“I joined the SDLP because of people like Seamus Mallon. His absolute opposition to the murder and maiming of our neighbours, his immense work to reform policing and deliver a new Police Service that could command the support of our entire community and his unrelenting commitment to making this a place we can all call home inspired so many young SDLP members.”
“Throughout my political life, Seamus was a constant source of guidance, advice and, when needed, some robust critical reflection. His support has been an immense source of personal pride. I hope that I’ve done him proud in return.”
“Seamus lived for Ireland and worked for all of its people – we are all the better for it.”
Mr Eastwood said the pride of Seamus Mallon’s life was his dearly loved late wife Gertrude, their daughter Orla and granddaughter Lara. “My thoughts and prayers are with Orla, her husband Mark, and Lara at this difficult time. I hope they’re comforted by Seamus’ incredible legacy and the indelible mark he left on the lives of so many people.”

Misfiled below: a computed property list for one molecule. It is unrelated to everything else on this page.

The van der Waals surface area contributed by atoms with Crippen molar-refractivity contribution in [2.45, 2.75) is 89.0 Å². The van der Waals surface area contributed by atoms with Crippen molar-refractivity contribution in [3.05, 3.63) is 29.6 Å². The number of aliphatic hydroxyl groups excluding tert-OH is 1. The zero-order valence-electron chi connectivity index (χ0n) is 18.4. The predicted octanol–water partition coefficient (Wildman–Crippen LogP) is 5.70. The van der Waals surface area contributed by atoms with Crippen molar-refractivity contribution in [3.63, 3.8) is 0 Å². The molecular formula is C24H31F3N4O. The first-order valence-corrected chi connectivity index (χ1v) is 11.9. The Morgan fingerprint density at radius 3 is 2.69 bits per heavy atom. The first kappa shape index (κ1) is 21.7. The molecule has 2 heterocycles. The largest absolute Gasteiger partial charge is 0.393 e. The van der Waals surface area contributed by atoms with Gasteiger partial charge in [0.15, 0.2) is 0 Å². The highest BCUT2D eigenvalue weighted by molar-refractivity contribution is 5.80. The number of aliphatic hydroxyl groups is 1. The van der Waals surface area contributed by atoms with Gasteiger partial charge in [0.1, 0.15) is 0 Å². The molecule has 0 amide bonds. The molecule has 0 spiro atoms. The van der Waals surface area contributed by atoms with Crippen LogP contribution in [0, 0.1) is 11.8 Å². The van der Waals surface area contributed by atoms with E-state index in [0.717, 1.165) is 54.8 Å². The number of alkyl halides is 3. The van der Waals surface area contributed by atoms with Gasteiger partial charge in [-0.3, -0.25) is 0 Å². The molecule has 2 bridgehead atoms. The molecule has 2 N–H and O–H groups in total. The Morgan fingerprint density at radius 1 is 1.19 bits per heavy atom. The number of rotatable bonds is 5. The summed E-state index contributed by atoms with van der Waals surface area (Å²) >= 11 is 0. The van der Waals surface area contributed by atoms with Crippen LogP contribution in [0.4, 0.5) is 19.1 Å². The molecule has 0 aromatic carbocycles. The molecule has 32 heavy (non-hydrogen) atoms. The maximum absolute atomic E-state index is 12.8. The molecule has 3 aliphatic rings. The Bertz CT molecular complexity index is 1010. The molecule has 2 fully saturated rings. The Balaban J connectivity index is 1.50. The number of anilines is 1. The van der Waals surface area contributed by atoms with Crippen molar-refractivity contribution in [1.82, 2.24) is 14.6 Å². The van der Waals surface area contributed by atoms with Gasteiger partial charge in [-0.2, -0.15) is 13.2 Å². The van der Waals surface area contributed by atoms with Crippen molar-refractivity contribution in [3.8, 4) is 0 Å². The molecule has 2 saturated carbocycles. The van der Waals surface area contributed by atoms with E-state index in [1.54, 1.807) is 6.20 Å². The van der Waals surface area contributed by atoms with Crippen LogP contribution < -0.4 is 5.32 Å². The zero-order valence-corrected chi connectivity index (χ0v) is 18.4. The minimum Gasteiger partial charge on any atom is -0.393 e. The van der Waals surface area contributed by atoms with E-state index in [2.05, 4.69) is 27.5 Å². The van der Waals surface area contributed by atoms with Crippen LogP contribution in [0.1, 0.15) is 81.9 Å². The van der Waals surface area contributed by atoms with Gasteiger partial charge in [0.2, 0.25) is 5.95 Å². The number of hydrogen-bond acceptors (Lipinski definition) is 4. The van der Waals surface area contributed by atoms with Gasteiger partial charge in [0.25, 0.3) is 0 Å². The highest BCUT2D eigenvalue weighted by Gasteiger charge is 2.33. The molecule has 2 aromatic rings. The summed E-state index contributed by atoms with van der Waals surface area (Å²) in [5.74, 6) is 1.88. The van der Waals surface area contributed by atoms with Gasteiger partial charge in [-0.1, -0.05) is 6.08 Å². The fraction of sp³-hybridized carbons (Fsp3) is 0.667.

Deputy First Minister Michelle O’Neill said Mr Mallon was “a significant political figure who made a huge contribution to the politics of peace and the Good Friday Agreement”.
Former US president Bill Clinton described Mr Mallon as “a hero of the peace process and a profoundly good man”.
“A teacher in practice and in heart, the lessons of his life and power of his example are as important today as ever.”
“I will always be grateful for the opportunity to have known and worked closely with him.”
Former British Prime Minister Tony Blair said Mr Mallon was “one of the most important architects of peace in Northern Ireland”.
“Brave, blunt, often prepared to swim against the tide if he felt it right, he was someone deeply respected and admired across the troubled landscape of Irish politics,” he tweeted.
Taoiseach Leo Varadkar said history would remember Mr Mallon as “an architect of the Good Friday Agreement, a committed peace builder and a tireless champion of an inclusive Ireland. He always opposed sectarianism and discrimination in any form”.
“When others in his community advocated violence, Seamus had an unswerving commitment to constitutional nationalism. He was a peacemaker who put us on the path to reconciliation,” Mr Varadkar said.